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The unglamorous Lori McKenna

By Brian Baker, September 2007

Page 4...

"Even my dad, who's a tough nut to crack, even cried when he heard that song. And we're Irish Catholic, we're good at denial. So, if he wanted me to do it, then I had to put it on there."

In a further example of McKenna's atypical experience, she wasn't subjected to the standard new artist routine of submitting handfuls of tracks at a time to be either accepted or rejected by the label. With McGraw and Gallimore behind the console and McKenna's proven songwriting track record as a guide, Warner wisely allowed McKenna and her creative team to find the heart of the record without troubling themselves with lesser issues.

"I've been lucky enough to be put in these situations where I can be myself, and the songs can breathe," says McKenna. "I can even be put in these situations with these big commercial dudes and be blessed enough for them to want the songs to shine, too. It's not about radio and all those things. We didn't even talk about that stuff. Byron would just say over and over, 'Just listen to the song.'"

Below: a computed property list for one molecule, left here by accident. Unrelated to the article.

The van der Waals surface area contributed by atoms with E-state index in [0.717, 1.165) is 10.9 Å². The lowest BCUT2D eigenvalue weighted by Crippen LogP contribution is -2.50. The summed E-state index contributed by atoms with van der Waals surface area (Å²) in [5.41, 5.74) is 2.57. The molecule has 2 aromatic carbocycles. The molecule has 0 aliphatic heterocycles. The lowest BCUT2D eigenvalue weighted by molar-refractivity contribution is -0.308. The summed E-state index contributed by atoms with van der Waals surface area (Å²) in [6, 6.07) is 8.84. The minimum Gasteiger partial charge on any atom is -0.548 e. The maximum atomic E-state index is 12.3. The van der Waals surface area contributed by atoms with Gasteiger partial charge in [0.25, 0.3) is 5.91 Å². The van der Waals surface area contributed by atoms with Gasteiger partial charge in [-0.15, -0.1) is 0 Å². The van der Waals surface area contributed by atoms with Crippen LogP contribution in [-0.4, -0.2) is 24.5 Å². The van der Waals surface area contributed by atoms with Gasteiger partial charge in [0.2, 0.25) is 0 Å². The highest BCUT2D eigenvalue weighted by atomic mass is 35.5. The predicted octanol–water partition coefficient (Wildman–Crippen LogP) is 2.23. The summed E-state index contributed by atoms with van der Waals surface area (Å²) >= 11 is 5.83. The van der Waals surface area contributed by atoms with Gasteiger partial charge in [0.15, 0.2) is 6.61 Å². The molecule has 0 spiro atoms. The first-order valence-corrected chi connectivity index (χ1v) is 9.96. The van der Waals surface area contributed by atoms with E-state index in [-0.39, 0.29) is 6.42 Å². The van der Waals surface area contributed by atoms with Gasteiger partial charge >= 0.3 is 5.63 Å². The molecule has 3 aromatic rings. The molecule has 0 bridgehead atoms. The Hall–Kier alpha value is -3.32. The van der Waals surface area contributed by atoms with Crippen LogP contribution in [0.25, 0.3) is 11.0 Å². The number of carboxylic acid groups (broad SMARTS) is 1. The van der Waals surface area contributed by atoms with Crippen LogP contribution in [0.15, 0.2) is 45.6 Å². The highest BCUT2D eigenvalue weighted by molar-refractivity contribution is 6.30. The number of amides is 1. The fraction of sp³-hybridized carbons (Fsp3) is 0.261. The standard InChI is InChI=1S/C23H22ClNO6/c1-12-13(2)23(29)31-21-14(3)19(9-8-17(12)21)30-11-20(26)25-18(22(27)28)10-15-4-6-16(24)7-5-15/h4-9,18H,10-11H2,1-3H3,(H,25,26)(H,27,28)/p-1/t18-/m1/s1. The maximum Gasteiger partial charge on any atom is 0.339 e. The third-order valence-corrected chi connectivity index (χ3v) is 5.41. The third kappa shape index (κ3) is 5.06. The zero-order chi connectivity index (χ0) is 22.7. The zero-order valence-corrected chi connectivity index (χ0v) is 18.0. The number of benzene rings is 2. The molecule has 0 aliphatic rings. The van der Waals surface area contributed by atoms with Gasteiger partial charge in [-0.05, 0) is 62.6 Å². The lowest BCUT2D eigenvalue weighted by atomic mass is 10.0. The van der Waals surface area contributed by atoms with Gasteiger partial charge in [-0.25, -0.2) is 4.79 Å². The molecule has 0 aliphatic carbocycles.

More than a few people have been listening to McKenna's songs, but things haven't changed that much for her fundamentally. The success of Hill's "Fireflies" gave McKenna the means to move her family into a larger house in Stoughton, but Gene still works for the gas company and McKenna is still, to as normal an extent as possible, a hands-on, stay-at-home mom (albeit one with a nanny) - she took her eldest son Brian, a musician, and her two youngest children on the road with her this summer, and she's tried to maintain as much routine as she can.

And just like a mom, she tries to use her success as an object lesson to teach her children a little something about life.

"I don't exactly know how to explain it, but I've just been blessed in so many different ways," says McKenna. "As a mom, it's just so nice to look at your kids and say, 'If you sort of stick your neck out for something you're passionate about, it will reward you at the end of the day.'"

"The only way I can explain how everything's gone down for me is that I'm lucky enough to believe in something that's like a kid almost that loves you back. Kids give you back so much, and that's sort of what music does, too. The biggest change is the presence of new hope, and that has affected all of us. It's been such a gift."

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